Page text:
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"IP Translator" application in General Court - Lambretta (Part 1)
In case T-51/12 Scooters India v OHMI , Brandconcern BV, filed an application for partial revocation of the mark LAMBRETTA on the basis of Article 50(1)(a) and 50(2) of CTMR in respect of the goods in Classes 3, 12 and 18 claiming that there had been no genuine use of that mark within a continuous period of five years.
The Cancellation Division partially revoked the mark LAMBRETTA, with effect from 19 November 2007, in respect of the goods in Classes 3, 12 and 18, with the exception of ‘perfumery, essential oils, cosmetics, hair lotions’ in Class 3. The BoA dismissed the appeal except for in so far as the mark LAMBRETTA had been revoked in respect of ‘soaps’ in Class 3.
The applicant appealed claiming that, at the time it filed its application for registration of the mark LAMBRETTA, on 7 February 2000, it was OHIM’s practice to understand a reference to a complete class heading in an application for registration as covering all the goods listed in that class and not only the goods corresponding to the literal meaning of that heading. The applicant maintains that it had to be able to rely on its application being interpreted in the same way, notwithstanding the judgment of the Court of Justice in Case C‑307/10 Chartered Institute of Patent Attorneys , and the altered practice of OHIM as a result. Further, the Board of Appeal found that genuine use of the mark LAMBRETTA had been proven in respect of spare parts for scooters (part of Class 12).
The BoA took to apply the IP translator judgment, meaning whether the indications in the specification of the goods meet the requirements of clarity and precision, and as the competent authority, was entitled to interpret the application for registration as covering only the heading of Class 12 taken in its literal meaning.
The GC confirmed that since that judgment was delivered after the facts at issue in the present case, the question that arises is that of its bearing on the present case.
OHIM took the view that, as regards Community trade marks registered before 21 June 2012, the use of all the general indications listed in the class heading of a particular class reflected the applicant’s intention to cover, by his demand, all the goods or services included in the alphabetical list relating to that class. In those circumstances, the approach set out by the President of OHIM in Communication No 2/12 applies the principles of the protection of legitimate expectations and of legal certainty. The court disagreed finding that “ the latter protects the interest of the public — and not only that of trade mark proprietors (with subjective conditions)”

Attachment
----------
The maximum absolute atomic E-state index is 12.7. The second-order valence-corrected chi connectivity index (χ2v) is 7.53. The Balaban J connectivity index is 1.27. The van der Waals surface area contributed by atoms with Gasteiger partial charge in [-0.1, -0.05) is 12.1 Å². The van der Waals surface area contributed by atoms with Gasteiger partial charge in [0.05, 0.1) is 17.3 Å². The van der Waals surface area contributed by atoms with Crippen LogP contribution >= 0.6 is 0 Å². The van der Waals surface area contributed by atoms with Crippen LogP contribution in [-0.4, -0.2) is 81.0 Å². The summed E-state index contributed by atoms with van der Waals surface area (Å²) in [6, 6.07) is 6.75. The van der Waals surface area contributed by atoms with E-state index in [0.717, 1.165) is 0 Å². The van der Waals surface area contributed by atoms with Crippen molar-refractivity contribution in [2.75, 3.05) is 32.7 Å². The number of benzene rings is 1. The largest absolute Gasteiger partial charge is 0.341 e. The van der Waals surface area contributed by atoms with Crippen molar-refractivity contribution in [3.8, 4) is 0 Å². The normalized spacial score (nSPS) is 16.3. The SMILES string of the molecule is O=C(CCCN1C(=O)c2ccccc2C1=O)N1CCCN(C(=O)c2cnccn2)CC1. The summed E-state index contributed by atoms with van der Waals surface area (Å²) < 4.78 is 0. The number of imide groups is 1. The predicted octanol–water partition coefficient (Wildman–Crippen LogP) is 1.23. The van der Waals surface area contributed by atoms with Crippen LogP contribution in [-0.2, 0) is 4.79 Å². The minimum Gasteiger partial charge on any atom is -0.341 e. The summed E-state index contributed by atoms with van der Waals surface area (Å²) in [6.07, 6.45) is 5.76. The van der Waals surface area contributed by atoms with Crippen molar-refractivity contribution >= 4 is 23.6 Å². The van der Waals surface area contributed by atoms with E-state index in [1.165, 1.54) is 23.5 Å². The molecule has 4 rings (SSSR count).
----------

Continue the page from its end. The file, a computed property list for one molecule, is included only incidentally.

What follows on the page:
Accordingly, the words ‘vehicles; apparatus for locomotion by land, air or water’ in the Community trade mark application that the applicant filed with OHIM on 7 February 2000 must be interpreted as intended to protect the mark LAMBRETTA in respect of all the goods in the alphabetical list in Class 12. The applicant moreover confirms, in its written pleadings, that that was indeed its intention when it filed its application for registration.
Even though ‘spare parts for scooters’ do not actually appear in the alphabetical list of goods in Class 12, it must be stated that, as the applicant submits, that list contains many fittings and parts for vehicles, such as, inter alia, ‘vehicle wheels’ (No 120053), ‘pneumatic tires [tyres] / tires, solid, for vehicle wheels / tyres, solid, for vehicle wheels’ (No 120158) and crankcases for land vehicle components, other than for engines (No 120058). It must be pointed out that that finding does not prejudge the question whether the spare parts that the applicant claims to have marketed actually fall within Class 12 or, as Brandconcern claims, in Classes 6 and 7.
Consequently, at the very least some spare parts for scooters were included in the list of goods covered by the mark LAMBRETTA, with the result that the Board of Appeal was required to examine the genuine use of that mark in relation to those spare parts.
Given that the Board of Appeal did not carry out such an examination, the first complaint put forward by the applicant must be upheld and the contested decision must be annulled on the basis of infringement of Article 51(2) of Regulation No 207/2009.Posted by: Laetitia Lagarde @ 16.55
Tags: lambretta, recovation for non-use, Ip translator,
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